A few Botox legal issues have been arising of late involving Perth Botox parties. Groups of friends are getting together, often with illegally obtained cosmetic injectables, for a “Botox party”.

In Australia, there is a strict set of criteria around the use of Botox and other cosmetic injectables, which means there may be some legal issues with these parties, and lawyers may need to be involved.

What Does the Law Say?
In Australia, Botox is a schedule 4, prescription-only drug. This means it can’t be advertised to the public and must be administered with medical supervision.

Nurses with the correct qualifications can administer Botox, but they must have a doctor’s prescription. Nurses don’t have to be supervised by a doctor when administering it.

Because of the laws surrounding not having a doctor present, some nurses in Australia have been seen to be administering Botox at parties set up for the occasion. According to some sources, these parties often have alcohol and sometimes drugs present, which may mean that informed consent may be hard to achieve.

What’s Happening at Botox Parties?
A News Corp article referenced two parties that involved products obtained from overseas providers. Partygoers were apparently under the influence of drugs and alcohol.

In one party, a consultation was given to the group from an India-based GP by conference call. Because the GP was not registered in Australia, the act was illegal.

According to the Cosmetic Physicians College of Australasia (CPCA), the set of circumstances at these parties was dangerous. They said that cosmetic medicine required a medical practitioner’s consultation – a practitioner with experience in patient psychology and patient management.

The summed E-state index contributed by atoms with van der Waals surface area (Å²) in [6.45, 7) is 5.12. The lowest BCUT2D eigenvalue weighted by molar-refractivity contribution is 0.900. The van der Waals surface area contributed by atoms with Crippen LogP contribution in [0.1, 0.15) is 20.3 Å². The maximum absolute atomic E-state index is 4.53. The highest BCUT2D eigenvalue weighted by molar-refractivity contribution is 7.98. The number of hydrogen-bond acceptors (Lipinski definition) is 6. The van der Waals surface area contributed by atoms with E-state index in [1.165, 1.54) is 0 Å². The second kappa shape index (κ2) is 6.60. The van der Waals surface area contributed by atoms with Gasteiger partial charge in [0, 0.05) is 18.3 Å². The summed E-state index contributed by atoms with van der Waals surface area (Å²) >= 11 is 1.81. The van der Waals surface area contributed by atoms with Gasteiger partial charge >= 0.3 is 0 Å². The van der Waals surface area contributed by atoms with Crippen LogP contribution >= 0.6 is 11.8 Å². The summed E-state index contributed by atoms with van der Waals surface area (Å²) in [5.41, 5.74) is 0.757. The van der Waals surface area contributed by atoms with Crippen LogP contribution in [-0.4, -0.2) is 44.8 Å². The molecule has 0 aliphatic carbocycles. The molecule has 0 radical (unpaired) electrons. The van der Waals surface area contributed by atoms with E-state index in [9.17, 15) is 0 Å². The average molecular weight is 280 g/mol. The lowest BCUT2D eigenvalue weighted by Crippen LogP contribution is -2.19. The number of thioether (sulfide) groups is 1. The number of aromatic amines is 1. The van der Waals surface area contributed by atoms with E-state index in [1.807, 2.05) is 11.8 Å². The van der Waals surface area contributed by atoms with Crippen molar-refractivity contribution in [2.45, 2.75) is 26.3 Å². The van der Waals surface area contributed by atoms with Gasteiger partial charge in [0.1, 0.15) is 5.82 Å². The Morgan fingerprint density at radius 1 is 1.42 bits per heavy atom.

What About Teleconsulting for Botox?
In the case of the second party that had relied on an India-based GP for a teleconsultation, there are also strict rules about how these scenarios should play out.

According to the CPCA, the medical practitioner must, at a minimum:

Work in cosmetic medicine at least part-time
Be a member of the cosmetic medical college or society
Meet the nurse performing the Botox or cosmetic injectable in person and have a professional relationship with them
Be sure of the nurse’s training and experience
Accept responsibility for the outcome of the treatment
Ensure the patient has an annual review by teleconsultation or face to face
Be available to offer advice and support in case of an emergency
Make sure the person performing the treatment has access to hyaluronidase in the event of arterial embolism and a medical kit to deal with allergic reactions

The CPCA also went on to say that in 2016 alone, one in 10 Australians had their last non-surgical cosmetic treatment performed in a home environment instead of a doctor’s clinic. That figure was double from the previous year, 2015.

How to Get Botox?
Given the grey areas of Botox parties in a legal and safety respect, they are certainly not recommended. However, if you’re looking at cosmetic injectables for wrinkles, fine lines, or something else, there are other ways to get it.

Visit your GP for help and advice regarding Botox. They can walk you through the treatment, advise on whether it’s right for you, and offer helpful information on care, side effects, and more. That way, you can avoid Botox parties that may be held in unsafe environments.

There may not be a hard and fast ban on Botox parties, but it’s evident that they are not as safe as Botox through standard means. Rather than be a member of a Botox party, talk to your GP about whether Botox is right for you.